Briana Williams arrived at the World U20 Championships earlier this year as an underdog. Then she won the women’s sprint double at the impressively-young age of 16. When Henry Cejudo squared up then-UFC Flyweight champ Demetrious Johnson in August, he, too, was rated the underdog. But Cejudo would snap Johnson’s 11-match streak of title defenses. Behind the scenes, those upsets were linked by a single piece of technology: a clinical-grade device that told Williams and Cejudo exactly how hard to push in training sessions and when to takes rests.
That device, the Humon Hex, measures muscle oxygen use in real time to get a read on exertion. After launching in February, Humon, a company which was born out of MIT Sloan, has boasted a 40 percent month-over-month growth. And now, a number of world class athletes are leveraging the Hex to seek an edge.
Williams, who has arisen as Jamaica’s newest and youngest sprint sensation, made history this year as a sophomore in high school when she set a world age group record for 15-year-olds in the 100m. A few months later, she became the youngest person ever to bag the U20 women’s sprint double. She’s now eyeing a spot in the 2020 Tokyo Olympics. Her coach, four-time Olympic medal winner Ato Boldon, who also trains the 20-year-old Trinidadian sprinter Khalifa St Fort, said he is looking to expand the use of the Hex across all the athletes he trains.
“This thing enables me to have a lot of precision with how I work. I don’t just go in there and throw the whole gym or track at them and say ‘If they survive, great,’” Boldon, who now serves as an advisor to Humon, said. “This says ‘Here’s where we are going to go, and we’re not going to go past it.’ And when I see that it gets into the red or stays in the red too long, then we’re going to back up. It’s about being able to know where the edge is by looking at a live real-time read-up from the Hex.”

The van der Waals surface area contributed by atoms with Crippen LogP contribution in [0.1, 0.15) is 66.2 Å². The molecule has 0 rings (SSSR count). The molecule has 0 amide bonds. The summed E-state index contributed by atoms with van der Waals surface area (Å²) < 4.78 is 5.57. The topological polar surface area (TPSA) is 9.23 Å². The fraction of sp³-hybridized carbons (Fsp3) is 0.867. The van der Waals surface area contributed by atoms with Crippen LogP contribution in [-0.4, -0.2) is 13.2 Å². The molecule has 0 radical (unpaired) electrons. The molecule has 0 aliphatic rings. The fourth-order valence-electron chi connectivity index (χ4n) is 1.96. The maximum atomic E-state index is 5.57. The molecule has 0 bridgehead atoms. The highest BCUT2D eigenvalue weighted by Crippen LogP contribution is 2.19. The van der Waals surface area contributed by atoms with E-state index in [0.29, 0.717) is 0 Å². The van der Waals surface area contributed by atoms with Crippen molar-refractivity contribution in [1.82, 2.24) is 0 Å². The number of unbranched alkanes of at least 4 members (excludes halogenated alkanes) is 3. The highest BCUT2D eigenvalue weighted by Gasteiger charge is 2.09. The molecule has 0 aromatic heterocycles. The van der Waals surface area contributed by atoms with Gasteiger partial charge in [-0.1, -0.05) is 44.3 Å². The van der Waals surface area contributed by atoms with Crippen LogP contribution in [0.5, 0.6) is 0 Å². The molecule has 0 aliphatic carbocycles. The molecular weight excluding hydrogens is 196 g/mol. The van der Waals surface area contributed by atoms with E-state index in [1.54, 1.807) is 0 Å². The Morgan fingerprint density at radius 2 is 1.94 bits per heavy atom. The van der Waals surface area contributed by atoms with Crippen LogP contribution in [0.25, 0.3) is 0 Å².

Cejudo’s coach, Kevin Longoria, is a clinical exercise physiologist and the chief science officer of Neuroforce1, a data-driven athletic training program based on medical-grade research. He said the Humon Hex exceeded his expectations and quality standards.
Henry Cejudo kicks Demetrious Johnson in the second round of the UFC Flyweight Title Bout on Aug. 4 in Los Angeles. (Photo: Joe Scarnici/Getty Images)
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There are a number of wearables on the market with sensors and GPS technology that promise to help athletes train harder with a lower potential of injury, but the Humon Hex stands out because of its clinically approved status and real-time metrics. Personalized muscle exertion metrics were previously limited to professional trainers in sophisticated facilities. Humon wants to democratize this metric so more athletes can benefit.
“Our vision is to empower people with the body insights they need to be better version of themselves,” said Humon CEO and co-founder Alessandro Babini.